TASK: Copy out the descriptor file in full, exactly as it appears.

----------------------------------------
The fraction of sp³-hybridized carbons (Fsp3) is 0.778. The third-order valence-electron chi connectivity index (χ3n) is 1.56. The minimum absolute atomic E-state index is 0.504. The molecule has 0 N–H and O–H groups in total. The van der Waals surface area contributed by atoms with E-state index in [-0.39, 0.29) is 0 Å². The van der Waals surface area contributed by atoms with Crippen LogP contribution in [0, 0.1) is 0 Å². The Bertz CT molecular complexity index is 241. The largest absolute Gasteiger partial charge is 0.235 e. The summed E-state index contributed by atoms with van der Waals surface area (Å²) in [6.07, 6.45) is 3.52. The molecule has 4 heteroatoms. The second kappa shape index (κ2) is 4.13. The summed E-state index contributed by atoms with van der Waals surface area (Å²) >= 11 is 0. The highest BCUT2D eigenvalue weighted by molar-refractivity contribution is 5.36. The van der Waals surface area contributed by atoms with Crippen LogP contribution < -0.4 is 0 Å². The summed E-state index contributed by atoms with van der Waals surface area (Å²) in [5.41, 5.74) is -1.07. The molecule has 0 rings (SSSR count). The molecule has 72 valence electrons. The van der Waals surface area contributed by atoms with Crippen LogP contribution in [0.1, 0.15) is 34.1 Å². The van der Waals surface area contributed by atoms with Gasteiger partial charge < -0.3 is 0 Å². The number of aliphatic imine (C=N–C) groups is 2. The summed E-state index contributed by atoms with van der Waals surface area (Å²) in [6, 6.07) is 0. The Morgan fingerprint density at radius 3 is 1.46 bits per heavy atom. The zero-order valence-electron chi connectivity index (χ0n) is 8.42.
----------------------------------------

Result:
The fraction of sp³-hybridized carbons (Fsp3) is 0.778. The third-order valence-electron chi connectivity index (χ3n) is 1.56. The minimum absolute atomic E-state index is 0.504. The molecule has 0 N–H and O–H groups in total. The van der Waals surface area contributed by atoms with E-state index in [-0.39, 0.29) is 0 Å². The van der Waals surface area contributed by atoms with Crippen LogP contribution in [0, 0.1) is 0 Å². The Bertz CT molecular complexity index is 241. The largest absolute Gasteiger partial charge is 0.235 e. The summed E-state index contributed by atoms with van der Waals surface area (Å²) in [6.07, 6.45) is 3.52. The molecule has 4 heteroatoms. The second kappa shape index (κ2) is 4.13. The summed E-state index contributed by atoms with van der Waals surface area (Å²) >= 11 is 0. The highest BCUT2D eigenvalue weighted by molar-refractivity contribution is 5.36. The van der Waals surface area contributed by atoms with Crippen LogP contribution < -0.4 is 0 Å². The summed E-state index contributed by atoms with van der Waals surface area (Å²) in [5.41, 5.74) is -1.07. The molecule has 0 rings (SSSR count). The molecule has 72 valence electrons. The van der Waals surface area contributed by atoms with Crippen LogP contribution in [0.1, 0.15) is 34.1 Å². The van der Waals surface area contributed by atoms with Gasteiger partial charge < -0.3 is 0 Å². The number of aliphatic imine (C=N–C) groups is 2. The summed E-state index contributed by atoms with van der Waals surface area (Å²) in [6, 6.07) is 0. The Morgan fingerprint density at radius 3 is 1.46 bits per heavy atom. The zero-order valence-electron chi connectivity index (χ0n) is 8.42.